I had no problems to tune into the VOR but afterwards the radial did not arrive for quite a long time. Again – know what you do and don’t get confused. It finally came in and we flew all the way back to the south to the area where we would start part II of the skill test.

Part II – Manoeuvres & Exercises

From here the examiner gets way more active, talks a lot on the radio, regularly takes control and it feels more like another really fun training session. First, he hands me over the foggles and we start instrument flying – 360° degree turns and then recovery back to normal flight from unusual positions. Straight from here we go for a practice forced landing.

On the way back to Goodwood he asks me about specific warning lights etc. Back down on the airfield we fly backwards and do different variations of spot turns. He does not have to test all the exercises from my training but a siginificant part of them. Of course we don’t waste time with the easiest ones.

From here he cruises the magic carpet over the field in a stunning way and lines me up for a nice Quick Stop, afterwards we land on the slope, take off again, fly a circuit and finalise the Skill Test Flight with an Engine Off Landing.

Resumée

I had really enjoyed the training so far and I was almost a little sad to be finished now, it was such a great time. But of course I was proud too that it all went so well. It feels very strange walking back to the academy building, thinking that now the next step will be “hours building” – flying wherever I want to …

The training was not just fun, it was very straightforward. We never wasted time on unnecessary repetitions. We continously built up the skills until we started to fine-tune. We did all the steps so faithfully that after the mock flight I had absolutely no concerns about passing this exam.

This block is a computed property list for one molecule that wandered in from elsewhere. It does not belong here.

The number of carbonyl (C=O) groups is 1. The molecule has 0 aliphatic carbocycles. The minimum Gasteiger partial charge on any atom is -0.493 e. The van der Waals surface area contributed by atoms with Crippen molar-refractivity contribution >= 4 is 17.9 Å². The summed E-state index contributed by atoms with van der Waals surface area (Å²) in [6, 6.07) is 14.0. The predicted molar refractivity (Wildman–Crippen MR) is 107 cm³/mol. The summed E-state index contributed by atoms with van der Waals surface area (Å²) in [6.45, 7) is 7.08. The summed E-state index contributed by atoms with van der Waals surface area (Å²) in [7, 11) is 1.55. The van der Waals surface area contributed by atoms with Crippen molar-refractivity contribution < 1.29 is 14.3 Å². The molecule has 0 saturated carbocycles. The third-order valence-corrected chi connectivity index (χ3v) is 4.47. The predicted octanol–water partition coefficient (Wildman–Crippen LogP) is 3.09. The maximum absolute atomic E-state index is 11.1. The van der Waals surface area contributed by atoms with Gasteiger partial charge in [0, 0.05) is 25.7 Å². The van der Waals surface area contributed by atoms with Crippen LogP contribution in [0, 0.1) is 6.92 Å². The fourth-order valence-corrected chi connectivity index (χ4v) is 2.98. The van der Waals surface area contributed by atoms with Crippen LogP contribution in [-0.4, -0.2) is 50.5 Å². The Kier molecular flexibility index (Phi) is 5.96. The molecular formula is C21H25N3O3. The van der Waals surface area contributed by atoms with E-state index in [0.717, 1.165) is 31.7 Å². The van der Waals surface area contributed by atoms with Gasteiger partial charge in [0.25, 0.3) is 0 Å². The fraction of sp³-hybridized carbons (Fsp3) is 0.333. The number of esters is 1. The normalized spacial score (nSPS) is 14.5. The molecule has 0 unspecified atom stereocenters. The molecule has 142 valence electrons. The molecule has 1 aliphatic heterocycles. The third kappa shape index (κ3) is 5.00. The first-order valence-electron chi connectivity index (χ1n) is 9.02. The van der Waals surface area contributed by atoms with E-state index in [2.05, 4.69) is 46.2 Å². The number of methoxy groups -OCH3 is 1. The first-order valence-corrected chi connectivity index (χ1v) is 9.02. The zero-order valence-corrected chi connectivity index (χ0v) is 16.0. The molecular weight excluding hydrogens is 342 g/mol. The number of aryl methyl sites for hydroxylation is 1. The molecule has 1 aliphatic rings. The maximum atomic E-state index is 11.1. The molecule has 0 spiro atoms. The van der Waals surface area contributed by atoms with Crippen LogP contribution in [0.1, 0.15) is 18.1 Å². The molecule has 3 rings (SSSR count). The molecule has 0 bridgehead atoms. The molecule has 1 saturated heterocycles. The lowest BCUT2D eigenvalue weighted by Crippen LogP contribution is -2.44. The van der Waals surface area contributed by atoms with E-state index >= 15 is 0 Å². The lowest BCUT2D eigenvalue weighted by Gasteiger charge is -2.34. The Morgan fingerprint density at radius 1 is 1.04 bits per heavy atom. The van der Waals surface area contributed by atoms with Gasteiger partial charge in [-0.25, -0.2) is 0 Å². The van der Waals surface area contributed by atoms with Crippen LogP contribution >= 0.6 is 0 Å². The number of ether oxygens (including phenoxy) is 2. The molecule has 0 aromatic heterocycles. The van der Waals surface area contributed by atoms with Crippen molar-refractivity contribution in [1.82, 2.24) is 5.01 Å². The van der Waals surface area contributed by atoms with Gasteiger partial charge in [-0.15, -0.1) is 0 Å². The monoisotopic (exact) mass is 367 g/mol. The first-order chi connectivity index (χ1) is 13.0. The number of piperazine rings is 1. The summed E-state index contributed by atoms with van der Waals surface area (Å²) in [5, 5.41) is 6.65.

The only thing I was afraid of was accuracy – flying out of the limitations (speed & altitude) happens so quickly – but we had also trained to continuously improve from flight to flight. During the whole exam flight I flew even better than before and could avoid some of the minor “fails” I did in the prior mock flight.

Still being a “newbie” the skill test flight feels really long, very long. All navigations on that level, then so many exercises etc. in just one flight. It is a major milestone to pass and is a major act of concentration. But, it feels absolutely great.

I have no idea why, and it sounds quite ridiculous, but the following night I had an intense dream about this (not very good) movie with George Clooney – Gravity – where he acts as an outer space cab driver. He is constantly listening to a radio station with some hillbilly music (which is not my preferred music really).

But also, he constantly talks on the radio like a “chef” and whirls around in space in an absolutely fantastic way.

Somehow, I had the impression that our exam flight just took place in space. And my examiner talked on the radio even fancier than Goerge Clooney does.

It was again: simply a fantastic flight!